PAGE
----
LOST IN LARRIMAH: Kylie Stevenson and Caroline Graham with five-month-old baby Eddie at the Larrimah Hotel.
LOST IN LARRIMAH: Kylie Stevenson and Caroline Graham with five-month-old baby Eddie at the Larrimah Hotel. Contributed

Mango kick-started cadet's career

FORMER Whitsunday Coast Guardian journalist Kylie Stevenson remembers a time when a mango that looked like Winston Churchill was dropped on her desk in Proserpine.

Now, she's up for one of the most prestigious journalism awards in Australia, announced as a finalist in the 2018 Walkey Awards last month.

Ms Stevenson began her journalism career as a cadet at the Whitsunday Coast Guardian in 2001, and initially worked in Proserpine for two years.

She returned to the publication between 2004-05 as a graded journalist.

The stint at The Guardian was one she said prepared her significantly for the rest of her career.

"It was such a small operation back then. We were the reporters, the sub-editors, we did all the photography and occasionally we would be sent out to sell an ad or two,” she said.

"The old premises in Proserpine had the printer out the back and on a Wednesday it would print around the middle of the day. We'd be inserting all the pamphlets and collating all the papers.

"Sometimes we'd work until 1am and be back at 7am the next morning, but it was fun. I loved it. I learned so much and met so many great people.” Ms Stevenson moved on to the Daily Mercury in Mackay where she met Caroline Graham, who would later become her co-producer and fellow 2018 Walkley Award nominee.

She then moved to Darwin in 2007 and spent almost nine years at the Northern Territory News until 2016.

But in 2016, Ms Stevenson participated in a writers retreat in Larrimah, a hamlet approximately 428km southeast of Darwin with a population of 11 - and that's where it all began.

Former Guardian journalist Kylie Stevenson.
Former Guardian journalist Kylie Stevenson. FLEET BRAD

"An outback town, a missing man and 11 people who mostly hate each other...”

When Paddy Moriarty went missing from Larrimah in suspicious circumstances in December 2016, locals were desperate for answers.

Having background knowledge of the settlement from the writers retreat, Ms Stevenson enlisted the help of Ms Graham to produce a six-episode podcast titled Lost in Larrimah, examining the details around his disappearance, and the resulting decline of the town.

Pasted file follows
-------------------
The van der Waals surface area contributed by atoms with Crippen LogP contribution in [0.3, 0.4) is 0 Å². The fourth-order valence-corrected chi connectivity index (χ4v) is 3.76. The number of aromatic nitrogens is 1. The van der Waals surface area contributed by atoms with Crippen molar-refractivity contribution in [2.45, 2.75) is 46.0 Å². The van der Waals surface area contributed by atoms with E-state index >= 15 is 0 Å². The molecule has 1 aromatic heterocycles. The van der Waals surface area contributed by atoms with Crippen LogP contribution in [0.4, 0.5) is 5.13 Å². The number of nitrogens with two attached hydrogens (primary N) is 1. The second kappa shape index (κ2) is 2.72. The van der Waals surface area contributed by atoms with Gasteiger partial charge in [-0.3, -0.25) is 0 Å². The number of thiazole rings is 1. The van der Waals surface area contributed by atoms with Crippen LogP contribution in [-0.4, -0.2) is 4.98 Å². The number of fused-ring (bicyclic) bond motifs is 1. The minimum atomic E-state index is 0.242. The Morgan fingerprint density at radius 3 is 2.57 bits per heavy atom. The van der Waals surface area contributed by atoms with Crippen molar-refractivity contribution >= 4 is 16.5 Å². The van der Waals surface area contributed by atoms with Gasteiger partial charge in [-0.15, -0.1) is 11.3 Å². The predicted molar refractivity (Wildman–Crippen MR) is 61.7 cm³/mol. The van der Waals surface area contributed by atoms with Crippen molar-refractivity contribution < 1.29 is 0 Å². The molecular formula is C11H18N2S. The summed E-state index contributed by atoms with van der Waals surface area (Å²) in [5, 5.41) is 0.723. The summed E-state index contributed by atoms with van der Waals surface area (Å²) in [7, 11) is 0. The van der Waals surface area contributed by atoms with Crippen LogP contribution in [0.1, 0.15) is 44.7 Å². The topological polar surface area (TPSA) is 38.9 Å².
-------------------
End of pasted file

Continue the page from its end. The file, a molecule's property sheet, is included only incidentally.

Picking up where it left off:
"It's not quite true crime. It's a portrait of a town where a crime has occurred and it's quite a unique town in that only 11 people live there,” she said.

"We learned so much about the town and it being on the edge of extinction. But it hadn't always been this way. The town had about 12 residents before Paddy's disappearance, but a lot of them don't speak to each other. They had a lot of infighting in the community.”

Ms Stevenson said the podcast was done with The Australian, which left "a very tight window” in which the story could be published.

Aside from the challenges of a near impossible deadline, Ms Stevenson was nursing her five-month-old baby and battling the searing heat of Larrimah.

But she said the biggest challenge came from executing the story in the appropriate tone.

"A lot of funny things have happened in that town. It has quite a colourful history and now there's person missing and possibly dead,” she said.

"It's quite easy to fall into that trap of making them a caricature. We had to try and touch on that, but still address a very serious issue and not make light of it.”

Ms Stevenson and Ms Graham went to Larrimah about four months after Paddy's disappearance.

She said the residents were desperate for information and wanted word to spread in an attempt to locate him.

"People just let us into their homes and were so open with us and so kind. They welcomed us in and would offer us a cup of tea. That felt pretty special,” she said.

"In terms of the end product we were both pretty happy with how it turned out. People down there were happy with what we did.

"It was really important to us that they were all happy with it, because we didn't want to disrespect Paddy. So that felt pretty rewarding in the end.”

Ms Stevenson and Ms Graham, now friends of about 14 years, have been announced as finalists for Lost in Larrimah in the Radio/Audio Feature Category of the 2018 Walkley Awards celebrating excellence in journalism.

But through all her roles and successes, Ms Stevenson said Proserpine will always hold a special place in her heart.

She recalled a number of quirky stories that came her way including an intoxicated rollerblader and the Winston Churchill mango which resulted in a pile of fruit being brought into the office by readers.

But Ms Stevenson also covered her fair share of disasters, both natural and otherwise such as cyclones, fires, floods and a murder at Dingo Beach.

"You work harder at a newspaper no matter what. It was certainly The Guardian that got me ready for my career,” she said.

Ms Stevenson is working as a freelance journalist in Darwin and is due to recommence her Doctorate in Creative Arts next year.

The 2018 Walkley Award winners will be announced at a formal ceremony in Brisbane on November 22.

Lost in Larrimah has also been nominated for the 2018 Northern Territory Media Awards for Best News Coverage and Best TV/Radio Current Affairs.

The award winners will be announced on Saturday, November 17.

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